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  • Breann Bell

How HB 459 will update Maryland’s outdated juvenile legal system

Updated: Oct 19, 2023

Maryland has been making changes to its juvenile legislation, and the state most recently passed the Juvenile Restoration Act (JRA), which took effect in Oct. 2021. The JRA outlaws sentencing to life without the possibility of parole children who have been tried as adults. Further, it allows many individuals to submit a motion to the court for a sentence modification. The JRA is providing an avenue to rectify harsh sentences previously given to juveniles through these resentencing proceedings, which can result in early release.

Now, Maryland is considering new legislation–House Bill 459 (HB 459)–that will further impact the juvenile legal system. Several states have reduced juveniles’ involvement with the criminal and juvenile systems in recent years, and HB 459 proposes several methods by which to avoid or minimize juveniles’ contact with the criminal legal system without significant issues, such as threats to public safety. The legislation, if passed, will: (1) set a minimum age for the juvenile courts’ jurisdiction; (2) provide more opportunities for diversion through the informal adjudication process; (3) set limitations to the length of probation juveniles can receive; and (4) put in place safeguards that limit the courts’ ability to place a juvenile in pre-adjudication detention.

Minimum Age

Unlike several states, Maryland does not set a minimum age for the juvenile courts to have jurisdiction. HB 459’s minimum age requirement will, in effect, limit the courts’ ability to consider charges brought against many younger children. This coincides with the current understanding that younger individuals have not fully developed cognitively. Furthermore, setting a minimum age would put Maryland on par with other states and international trends that set the minimum age at around twelve years.


HB 459 also proposes legislation that would simplify the informal adjudication process. The bill would reduce the involvement of the State’s Attorney Office and possible victims, and it would mandate the use of informal adjudication in certain circumstances, such as for minors who have never been previously adjudicated nor had an informal adjudication. This will aid in diverting many youth from the juvenile system and in mitigating the negative consequences associated with the adjudication process.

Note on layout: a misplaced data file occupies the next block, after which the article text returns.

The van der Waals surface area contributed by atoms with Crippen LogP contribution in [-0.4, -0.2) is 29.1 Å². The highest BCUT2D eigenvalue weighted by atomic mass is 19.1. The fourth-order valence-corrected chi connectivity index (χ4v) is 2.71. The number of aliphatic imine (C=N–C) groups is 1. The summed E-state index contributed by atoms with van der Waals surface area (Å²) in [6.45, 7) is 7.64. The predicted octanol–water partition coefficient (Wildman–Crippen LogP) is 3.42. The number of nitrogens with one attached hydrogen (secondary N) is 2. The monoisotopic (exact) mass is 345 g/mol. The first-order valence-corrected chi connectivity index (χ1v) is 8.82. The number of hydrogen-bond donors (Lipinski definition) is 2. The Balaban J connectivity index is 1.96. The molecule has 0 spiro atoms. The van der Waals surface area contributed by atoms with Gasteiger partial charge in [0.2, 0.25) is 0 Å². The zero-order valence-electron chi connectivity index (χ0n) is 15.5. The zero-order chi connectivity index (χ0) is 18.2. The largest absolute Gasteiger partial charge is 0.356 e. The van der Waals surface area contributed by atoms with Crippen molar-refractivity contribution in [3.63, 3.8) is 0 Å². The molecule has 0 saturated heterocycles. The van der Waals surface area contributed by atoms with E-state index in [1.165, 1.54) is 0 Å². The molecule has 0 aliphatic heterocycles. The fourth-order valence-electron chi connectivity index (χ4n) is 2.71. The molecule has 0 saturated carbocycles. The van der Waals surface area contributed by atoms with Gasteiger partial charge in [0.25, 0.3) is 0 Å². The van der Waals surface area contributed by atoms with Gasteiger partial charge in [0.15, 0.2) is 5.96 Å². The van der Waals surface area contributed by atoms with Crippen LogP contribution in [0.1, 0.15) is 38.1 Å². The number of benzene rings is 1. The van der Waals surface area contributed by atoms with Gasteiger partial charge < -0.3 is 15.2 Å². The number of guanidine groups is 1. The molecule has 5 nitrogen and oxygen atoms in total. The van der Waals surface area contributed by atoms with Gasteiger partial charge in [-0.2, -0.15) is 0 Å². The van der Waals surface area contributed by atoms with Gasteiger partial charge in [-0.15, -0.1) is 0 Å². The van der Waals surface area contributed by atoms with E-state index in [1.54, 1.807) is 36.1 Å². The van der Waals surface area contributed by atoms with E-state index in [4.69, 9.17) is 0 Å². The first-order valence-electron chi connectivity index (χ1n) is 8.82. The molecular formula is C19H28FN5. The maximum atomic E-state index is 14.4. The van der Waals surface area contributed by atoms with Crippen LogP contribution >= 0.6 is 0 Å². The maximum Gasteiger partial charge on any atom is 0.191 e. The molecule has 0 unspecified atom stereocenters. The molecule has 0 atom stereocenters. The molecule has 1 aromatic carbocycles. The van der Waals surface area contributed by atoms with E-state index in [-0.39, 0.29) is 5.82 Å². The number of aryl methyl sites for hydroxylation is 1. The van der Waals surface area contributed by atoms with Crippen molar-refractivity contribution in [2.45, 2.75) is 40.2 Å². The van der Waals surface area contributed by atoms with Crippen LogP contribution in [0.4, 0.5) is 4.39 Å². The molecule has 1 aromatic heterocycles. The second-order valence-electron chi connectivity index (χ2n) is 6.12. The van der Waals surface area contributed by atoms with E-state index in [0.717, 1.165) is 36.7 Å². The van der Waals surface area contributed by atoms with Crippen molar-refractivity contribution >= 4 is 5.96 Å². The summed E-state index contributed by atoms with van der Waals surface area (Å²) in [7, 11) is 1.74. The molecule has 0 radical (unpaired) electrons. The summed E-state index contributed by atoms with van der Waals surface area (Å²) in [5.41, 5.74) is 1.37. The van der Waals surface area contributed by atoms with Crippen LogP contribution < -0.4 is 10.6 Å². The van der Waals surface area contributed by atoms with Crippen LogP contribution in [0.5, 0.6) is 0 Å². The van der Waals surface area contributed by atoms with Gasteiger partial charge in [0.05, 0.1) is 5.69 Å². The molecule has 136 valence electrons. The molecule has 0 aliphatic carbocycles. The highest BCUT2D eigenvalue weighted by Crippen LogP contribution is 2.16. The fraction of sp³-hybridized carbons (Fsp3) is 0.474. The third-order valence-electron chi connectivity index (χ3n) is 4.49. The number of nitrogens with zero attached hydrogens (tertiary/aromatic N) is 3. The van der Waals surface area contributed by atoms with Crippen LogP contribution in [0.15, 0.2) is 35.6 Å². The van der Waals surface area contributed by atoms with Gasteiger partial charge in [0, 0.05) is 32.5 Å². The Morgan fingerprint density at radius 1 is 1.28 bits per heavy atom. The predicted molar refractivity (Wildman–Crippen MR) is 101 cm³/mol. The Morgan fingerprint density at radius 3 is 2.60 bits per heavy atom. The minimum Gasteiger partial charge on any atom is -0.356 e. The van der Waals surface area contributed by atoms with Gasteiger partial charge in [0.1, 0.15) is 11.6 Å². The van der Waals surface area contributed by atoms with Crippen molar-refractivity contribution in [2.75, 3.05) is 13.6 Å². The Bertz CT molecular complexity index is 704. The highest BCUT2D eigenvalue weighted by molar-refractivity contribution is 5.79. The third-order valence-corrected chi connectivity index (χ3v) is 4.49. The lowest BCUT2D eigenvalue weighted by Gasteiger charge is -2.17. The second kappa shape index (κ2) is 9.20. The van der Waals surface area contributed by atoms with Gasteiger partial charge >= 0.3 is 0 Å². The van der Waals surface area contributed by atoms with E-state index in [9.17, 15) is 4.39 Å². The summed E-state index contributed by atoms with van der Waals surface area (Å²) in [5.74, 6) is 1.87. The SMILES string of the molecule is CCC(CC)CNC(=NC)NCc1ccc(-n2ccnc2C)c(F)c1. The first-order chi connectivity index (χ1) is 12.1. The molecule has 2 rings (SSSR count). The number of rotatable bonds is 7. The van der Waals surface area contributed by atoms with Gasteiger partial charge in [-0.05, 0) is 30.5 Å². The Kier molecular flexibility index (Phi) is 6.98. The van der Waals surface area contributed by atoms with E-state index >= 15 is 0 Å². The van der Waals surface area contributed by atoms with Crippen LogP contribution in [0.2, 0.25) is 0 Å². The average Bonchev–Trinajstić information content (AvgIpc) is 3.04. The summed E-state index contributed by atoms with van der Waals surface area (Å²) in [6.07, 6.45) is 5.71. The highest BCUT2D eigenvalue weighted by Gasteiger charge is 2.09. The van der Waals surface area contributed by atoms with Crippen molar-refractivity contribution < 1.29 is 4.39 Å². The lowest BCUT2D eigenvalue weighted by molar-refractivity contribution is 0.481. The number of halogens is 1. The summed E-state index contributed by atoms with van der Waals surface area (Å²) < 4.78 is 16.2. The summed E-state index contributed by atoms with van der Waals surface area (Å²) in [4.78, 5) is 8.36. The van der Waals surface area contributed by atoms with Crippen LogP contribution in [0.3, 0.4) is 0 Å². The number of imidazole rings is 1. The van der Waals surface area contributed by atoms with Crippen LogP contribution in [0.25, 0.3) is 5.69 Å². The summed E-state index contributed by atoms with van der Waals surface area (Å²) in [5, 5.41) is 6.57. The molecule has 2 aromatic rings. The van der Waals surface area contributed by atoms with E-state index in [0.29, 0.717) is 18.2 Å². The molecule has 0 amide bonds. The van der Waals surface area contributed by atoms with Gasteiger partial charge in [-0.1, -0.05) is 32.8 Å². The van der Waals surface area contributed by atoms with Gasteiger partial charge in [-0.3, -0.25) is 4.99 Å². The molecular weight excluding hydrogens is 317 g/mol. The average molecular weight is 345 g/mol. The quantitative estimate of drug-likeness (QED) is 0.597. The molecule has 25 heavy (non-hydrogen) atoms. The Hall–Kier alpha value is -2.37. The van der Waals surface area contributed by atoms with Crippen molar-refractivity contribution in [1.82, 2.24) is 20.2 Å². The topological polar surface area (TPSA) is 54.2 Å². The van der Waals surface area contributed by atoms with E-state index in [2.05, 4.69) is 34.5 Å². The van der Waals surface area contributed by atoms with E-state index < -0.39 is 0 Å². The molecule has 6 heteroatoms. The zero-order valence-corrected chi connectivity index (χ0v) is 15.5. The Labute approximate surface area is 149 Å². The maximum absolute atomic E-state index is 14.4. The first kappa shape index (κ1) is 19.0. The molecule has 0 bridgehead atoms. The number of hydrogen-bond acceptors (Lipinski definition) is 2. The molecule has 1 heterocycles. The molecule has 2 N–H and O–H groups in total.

Pre-adjudication detention can negatively affect young individuals, even when the detention is limited to a short period, and it should only be used in limited circumstances. HB 459 sets out safeguards to ensure that pre-adjudication detention is used only when necessary and that courts conducts frequent reviews once pre-adjudication detention is ordered. The legislation also restricts the use of pre-adjudication detention for misdemeanor offenses where a firearm was not used. This limits the use of pre-adjudication detention for minor offenses that are not inherently dangerous. The Sentencing Project noted Black youth were 6.3 times more likely to be placed in detention than their white peers in 2019. This will minimize disparities throughout the juvenile system and limit unnecessary periods of detention.


Currently, Maryland does not set statutory limits for the term of a juvenile’s probation. HB 459 places restrictions on the probation term imposed on a juvenile, such as setting the maximum term of probation that a juvenile can receive at an initial hearing. Further, it outlines when the probation term can be extended beyond the initial limit and to what extent it can be extended. Additionally, the legislation will provide that youth cannot be placed in detention for technical violations of probation, thereby reducing youths’ contact with detention facilities.

A New Era in Juvenile Reform

After enacting the Juvenile Restoration Act, proposed House Bill 459 demonstrates the impact that evidence-based research and studies can have on the implementation of change within the system. The amendments proposed in the legislation are closely related to several of the 20 recommendations made by the Juvenile Justice Reform Council (JJC); other recommendations regard issues such as out-of-home treatment programs and youth charged as adults. As the legislation further proposes a requirement for annual reporting on issues such as mental health, rehabilitation and child welfare, it is likely that more of the JJC’s recommendations will also gain traction if passed.


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